Nature is good for us, but why? There’s plenty of evidence that exposure to nature is good for people’s health, well-being and happiness – with green spaces even promoting pro-social behaviours. However, less is known about why nature is good for us. Simply put, nature is good for us, because we are part of nature. We are human animals evolved to make sense of the natural world. This embeddedness in the natural world can often be forgotten and overlooked, mentally we can become disconnected from nature because we’re now deeply embedded in a human-made world. Emerging research is showing that knowing and feeling this connection with nature is also good for us, and it helps bring about the wider health benefits of exposure to nature. Knowing your place in nature brings meaning and joy!
My research is focussed on understanding and increasing this connection with nature, an interest that grew from reconnecting with nature in my local landscape. I pursue this because being connected is associated with greater pro-nature conservation behaviours and our own well-being. Having a connection with nature is good for the well-being of both humans and the natural world. This blog gives a brief overview of some of that work.
Our first intervention to improve nature connection was purposefully simple, something all of us can do each and every day, in most things we do. It is simply noting ‘3 good things in nature’ each day, from noticing the song of a bird to the breeze in a tree. We found writing down three good things in nature each day for a week led to sustained increases in nature connection – and that increase was linked with improvements in psychological health. We also analysed the content of the sentences in ‘1000 Good Things in Nature’, the themes describing the everyday good things in nature, providing direction for those seeking to frame engaging conservation messages, plan urban spaces and connect people with nearby nature.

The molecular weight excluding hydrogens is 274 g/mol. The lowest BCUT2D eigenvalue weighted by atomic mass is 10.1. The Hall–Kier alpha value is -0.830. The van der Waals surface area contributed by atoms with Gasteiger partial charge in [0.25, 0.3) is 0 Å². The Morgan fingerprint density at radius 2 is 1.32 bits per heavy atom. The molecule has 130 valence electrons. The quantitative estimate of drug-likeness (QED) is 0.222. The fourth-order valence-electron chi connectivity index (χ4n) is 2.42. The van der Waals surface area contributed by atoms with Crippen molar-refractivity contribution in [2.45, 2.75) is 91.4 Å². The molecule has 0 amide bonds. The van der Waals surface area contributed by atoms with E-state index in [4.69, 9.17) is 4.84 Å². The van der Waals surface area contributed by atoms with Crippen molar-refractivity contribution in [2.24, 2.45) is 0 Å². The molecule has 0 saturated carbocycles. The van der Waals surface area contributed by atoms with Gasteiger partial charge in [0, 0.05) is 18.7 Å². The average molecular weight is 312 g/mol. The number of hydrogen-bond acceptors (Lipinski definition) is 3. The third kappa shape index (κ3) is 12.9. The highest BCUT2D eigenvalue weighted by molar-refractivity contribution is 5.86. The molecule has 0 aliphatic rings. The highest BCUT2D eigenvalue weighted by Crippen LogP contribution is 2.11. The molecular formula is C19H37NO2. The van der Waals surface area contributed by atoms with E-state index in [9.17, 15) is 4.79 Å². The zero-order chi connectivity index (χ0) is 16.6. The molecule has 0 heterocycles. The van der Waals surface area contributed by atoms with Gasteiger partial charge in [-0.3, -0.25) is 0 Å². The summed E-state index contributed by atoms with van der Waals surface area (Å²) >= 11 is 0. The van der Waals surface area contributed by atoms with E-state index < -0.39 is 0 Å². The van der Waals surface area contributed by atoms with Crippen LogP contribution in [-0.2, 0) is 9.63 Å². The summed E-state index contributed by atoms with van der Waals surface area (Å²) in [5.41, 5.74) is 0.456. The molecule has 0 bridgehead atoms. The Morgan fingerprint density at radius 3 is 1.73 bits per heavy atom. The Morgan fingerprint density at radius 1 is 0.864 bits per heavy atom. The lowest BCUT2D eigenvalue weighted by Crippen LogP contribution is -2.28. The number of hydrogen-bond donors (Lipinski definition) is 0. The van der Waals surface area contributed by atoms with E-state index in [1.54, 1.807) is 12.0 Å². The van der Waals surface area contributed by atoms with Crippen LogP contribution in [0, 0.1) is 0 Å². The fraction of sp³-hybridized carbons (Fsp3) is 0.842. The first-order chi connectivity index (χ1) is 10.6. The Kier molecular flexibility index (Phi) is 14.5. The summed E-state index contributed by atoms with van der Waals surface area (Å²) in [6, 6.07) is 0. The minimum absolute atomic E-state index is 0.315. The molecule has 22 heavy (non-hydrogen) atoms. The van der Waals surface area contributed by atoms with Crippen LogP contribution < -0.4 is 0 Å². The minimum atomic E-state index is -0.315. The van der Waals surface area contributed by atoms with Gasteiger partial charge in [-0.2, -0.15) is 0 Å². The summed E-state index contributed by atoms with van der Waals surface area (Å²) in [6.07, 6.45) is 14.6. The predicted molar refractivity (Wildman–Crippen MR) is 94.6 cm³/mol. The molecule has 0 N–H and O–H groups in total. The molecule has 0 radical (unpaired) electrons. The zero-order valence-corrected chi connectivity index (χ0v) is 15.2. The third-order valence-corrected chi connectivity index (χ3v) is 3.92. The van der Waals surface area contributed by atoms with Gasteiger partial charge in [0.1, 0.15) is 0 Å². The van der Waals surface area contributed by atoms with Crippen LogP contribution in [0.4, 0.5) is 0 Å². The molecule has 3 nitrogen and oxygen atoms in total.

We’ve also been involved in larger scale projects, The Wildlife Trust’s 30 Days Wild campaign set out to encourage people to value nature more highly in their own life, with an emphasis on commonplace and accessible nature experiences. Over the last couple of years over 40,000 people have taken part. Our evaluation found that participants had sustained increases in happiness, health, connection to nature and pro-nature behaviours. This was an excellent outcome, but for me a key point was that the improvement in health was influenced by the improvement in happiness (which makes sense), but this relationship was mediated by the increase in connection to nature. So spending time in nature helps people feel happier and more connected, and being both happy and connected makes people feel healthier.
As part of my work to find ways to improve our connection to nature, I also do research into understanding which individual differences make us connected. For example, simply reflecting on our nature – self-directed thinking and those reflective thoughts that can improve our self-knowledge. This is a genuine interest about one’s own values and attitudes, and can also involve reflection on the emotions that contribute to our concept of self – a self that might include the natural world, which is our connection with nature. This fits well with my definition of nature connection, ‘a realisation of our shared place in nature, which affects our being – how we experience the world here and now; our emotional response, beliefs and attitudes towards nature’.
Interestingly, in our research self-refection emerged as a greater predictor of connection to nature than mindfulness. By looking inward we can realise a closer connection to nature. From an applied perspective we should find ways to promote self-reflection, places to pause in nature, and ways to prompt reflection.